Although it is important for everyone to make sure that they have a Will in place, a Will has been stereotyped as something for ‘older people’ and is often not something that young people think about putting in place. Here are six reasons why it is important for young people to have a Will.
As someone in my mid-twenties, I had never considered putting a Will in place until I joined our Private Client team here at Thornton Jones Solicitors. However, as our twenties are full of significant life milestones, such as buying your first home, investing in a pension, and building a savings pot, a Will is something that we should all be thinking about regardless of our age.
Who will inherit my estate when I die?
When you pass away, everything you own is referred to as your Estate and a Will dictates how you wish for your Estate to be dealt with once you have passed away. Putting a Will in place is the only way to guarantee that what you want to happen actually does happen. Although you may be thinking that you do not have any assets and therefore maybe question “do I need a Will?”, your Estate includes all savings, car, property, and your personal possessions. In the absence of any Will, your Estate would pass in accordance with the Rules of Intestacy, and this might mean that your assets go to someone who you might not ordinarily have chosen.
What are the Executors of a Will and Why is it important that I Choose Who to Appoint as an Executor?
In a Will you appoint Executors. An Executor is a person (or persons as you may have more than one) who is responsible for administering your Estate and carrying out the wishes in your Will. They may need to apply for Probate too.
Being an Executor is not always an easy task so you should think carefully about who you would like to appoint to be your Executor. Having a Will, and being able to appoint Executors of your choosing, will give you the freedom to pick the people who you think will do the job best and, perhaps even more importantly, ensure that they are people that you trust.
It is important that you tell the person whom you have chosen to be Executor so that they accept the role and responsibilities of being Executor.
I’m unmarried. How do I provide for my Partner in the event of my Death?
Unfortunately, the Rules of Intestacy do not recognise unmarried partners or cohabiting partners and as such, under the Rules of Intestacy, unmarried couples will not inherit their partner’s assets.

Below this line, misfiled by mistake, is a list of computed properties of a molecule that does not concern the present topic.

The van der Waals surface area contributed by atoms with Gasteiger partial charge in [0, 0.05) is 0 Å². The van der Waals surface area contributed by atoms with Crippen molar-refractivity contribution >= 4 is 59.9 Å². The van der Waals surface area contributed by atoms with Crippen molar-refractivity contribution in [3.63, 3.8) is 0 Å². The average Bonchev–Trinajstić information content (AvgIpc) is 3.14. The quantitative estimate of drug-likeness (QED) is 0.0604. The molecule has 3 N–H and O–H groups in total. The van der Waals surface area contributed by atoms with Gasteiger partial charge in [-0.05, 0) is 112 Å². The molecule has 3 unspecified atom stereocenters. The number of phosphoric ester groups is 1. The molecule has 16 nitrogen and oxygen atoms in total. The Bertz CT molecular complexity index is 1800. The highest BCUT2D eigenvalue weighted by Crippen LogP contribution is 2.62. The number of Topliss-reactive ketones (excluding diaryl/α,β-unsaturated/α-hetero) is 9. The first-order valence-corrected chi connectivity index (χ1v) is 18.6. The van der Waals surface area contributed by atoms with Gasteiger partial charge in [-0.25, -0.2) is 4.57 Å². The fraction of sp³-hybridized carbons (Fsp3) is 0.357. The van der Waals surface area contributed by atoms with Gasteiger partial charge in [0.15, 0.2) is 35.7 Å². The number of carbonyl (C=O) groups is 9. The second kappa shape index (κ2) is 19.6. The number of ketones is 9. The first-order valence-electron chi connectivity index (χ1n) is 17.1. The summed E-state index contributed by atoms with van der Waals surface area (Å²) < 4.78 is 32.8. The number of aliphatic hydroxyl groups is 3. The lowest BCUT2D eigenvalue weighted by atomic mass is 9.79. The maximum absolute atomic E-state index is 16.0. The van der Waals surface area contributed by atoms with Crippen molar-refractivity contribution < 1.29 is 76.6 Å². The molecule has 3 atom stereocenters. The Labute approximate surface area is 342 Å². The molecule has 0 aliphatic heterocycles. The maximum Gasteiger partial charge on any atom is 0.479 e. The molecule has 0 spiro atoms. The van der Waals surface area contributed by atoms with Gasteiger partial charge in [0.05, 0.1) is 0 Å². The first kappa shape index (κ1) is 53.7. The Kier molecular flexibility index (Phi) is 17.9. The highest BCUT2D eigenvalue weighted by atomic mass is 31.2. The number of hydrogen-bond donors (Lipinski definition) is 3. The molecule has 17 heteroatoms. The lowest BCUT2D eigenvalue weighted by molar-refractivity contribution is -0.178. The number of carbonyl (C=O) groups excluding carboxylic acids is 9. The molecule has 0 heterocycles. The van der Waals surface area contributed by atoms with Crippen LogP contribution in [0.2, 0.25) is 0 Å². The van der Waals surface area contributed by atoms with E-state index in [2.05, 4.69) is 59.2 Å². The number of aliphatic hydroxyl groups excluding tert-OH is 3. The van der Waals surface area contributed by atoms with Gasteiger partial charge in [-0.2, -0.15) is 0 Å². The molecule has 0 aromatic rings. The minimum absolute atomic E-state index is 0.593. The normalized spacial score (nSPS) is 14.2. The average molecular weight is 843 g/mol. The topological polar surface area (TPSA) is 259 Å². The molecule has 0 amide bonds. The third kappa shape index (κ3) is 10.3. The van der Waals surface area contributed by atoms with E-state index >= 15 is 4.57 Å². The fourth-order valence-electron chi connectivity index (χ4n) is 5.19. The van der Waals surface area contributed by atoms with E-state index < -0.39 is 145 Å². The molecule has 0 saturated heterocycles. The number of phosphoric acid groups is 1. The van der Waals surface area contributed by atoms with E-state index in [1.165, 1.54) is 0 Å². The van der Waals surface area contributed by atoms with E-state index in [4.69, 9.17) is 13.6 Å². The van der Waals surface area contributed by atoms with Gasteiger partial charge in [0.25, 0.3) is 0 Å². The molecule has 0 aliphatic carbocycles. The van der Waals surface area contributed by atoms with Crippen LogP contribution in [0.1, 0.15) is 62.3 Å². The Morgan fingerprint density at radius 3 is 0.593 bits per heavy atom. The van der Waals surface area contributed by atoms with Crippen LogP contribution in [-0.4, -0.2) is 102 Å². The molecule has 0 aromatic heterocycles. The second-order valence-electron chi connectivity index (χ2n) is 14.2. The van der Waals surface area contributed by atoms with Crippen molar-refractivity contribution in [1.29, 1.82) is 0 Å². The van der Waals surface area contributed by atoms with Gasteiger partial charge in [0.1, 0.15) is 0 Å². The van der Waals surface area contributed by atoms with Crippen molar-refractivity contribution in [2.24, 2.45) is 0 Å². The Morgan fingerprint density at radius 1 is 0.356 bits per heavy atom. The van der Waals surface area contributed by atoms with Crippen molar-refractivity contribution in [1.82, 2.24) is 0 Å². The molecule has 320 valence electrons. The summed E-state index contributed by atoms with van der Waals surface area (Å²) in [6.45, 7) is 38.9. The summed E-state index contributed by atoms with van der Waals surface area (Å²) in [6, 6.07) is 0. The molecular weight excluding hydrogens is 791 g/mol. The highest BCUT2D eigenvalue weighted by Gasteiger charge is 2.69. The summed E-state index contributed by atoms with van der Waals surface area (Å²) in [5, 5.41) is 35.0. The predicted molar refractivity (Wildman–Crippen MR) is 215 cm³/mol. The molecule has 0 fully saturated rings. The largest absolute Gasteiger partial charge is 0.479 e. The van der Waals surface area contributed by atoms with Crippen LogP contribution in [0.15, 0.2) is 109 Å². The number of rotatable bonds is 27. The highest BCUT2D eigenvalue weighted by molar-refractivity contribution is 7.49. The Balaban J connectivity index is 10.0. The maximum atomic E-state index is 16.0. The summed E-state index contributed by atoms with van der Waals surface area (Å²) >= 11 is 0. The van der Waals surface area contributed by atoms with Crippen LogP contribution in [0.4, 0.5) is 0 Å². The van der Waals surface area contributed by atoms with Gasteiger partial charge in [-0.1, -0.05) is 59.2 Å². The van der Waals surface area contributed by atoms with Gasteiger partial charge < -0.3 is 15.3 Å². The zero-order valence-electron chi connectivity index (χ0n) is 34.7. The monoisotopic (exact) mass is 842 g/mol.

This means that you could be a relationship with someone for several years and even share a house and children, but this does not entitle them to receive anything from your Estate when you die. If you wanted to leave anything to your partner, then it is imperative that you make a Will and include them as a beneficiary, to make sure that they are appropriately provided for once you have gone.
How do I appoint a Guardian for my Children?
It is possible in your Will to appoint guardians for your minor children and as young people, your children (if you have them) are probably going to be minors. Guardians are responsible for looking after your minor children until they are adults and such clauses usually come into effect once both parents have passed away. In the absence of any appointment of guardians, this can cause difficulties and disagreements between family members, especially with the increased number of young people with divorced or separated parents, it can get very complex! Appointing guardians will clearly show who you wish to look after your children if both parents are deceased.
It Is Possible to Future Proof Wills
It is recommended that you review and possibly update your Will every three to five years and also whenever your circumstances change. Sometimes young people can be put off making a Will as they are planning to have more children and think they would not be included in the Will. However, with the right wording, it is possible to future proof your Will and leave your Estate to future children and grandchild, including any unborn children. As such, this can avoid the need to update your Wills every time you have another child, although you should still make sure to review them regularly!
How does a Will provide Peace of Mind?
Finally, and in my opinion most importantly, putting a Will in place offers you peace of mind. Although it is not the most uplifting of conversation topics, it is a reality and once your Will is finalised and signed, a weight will be lifted.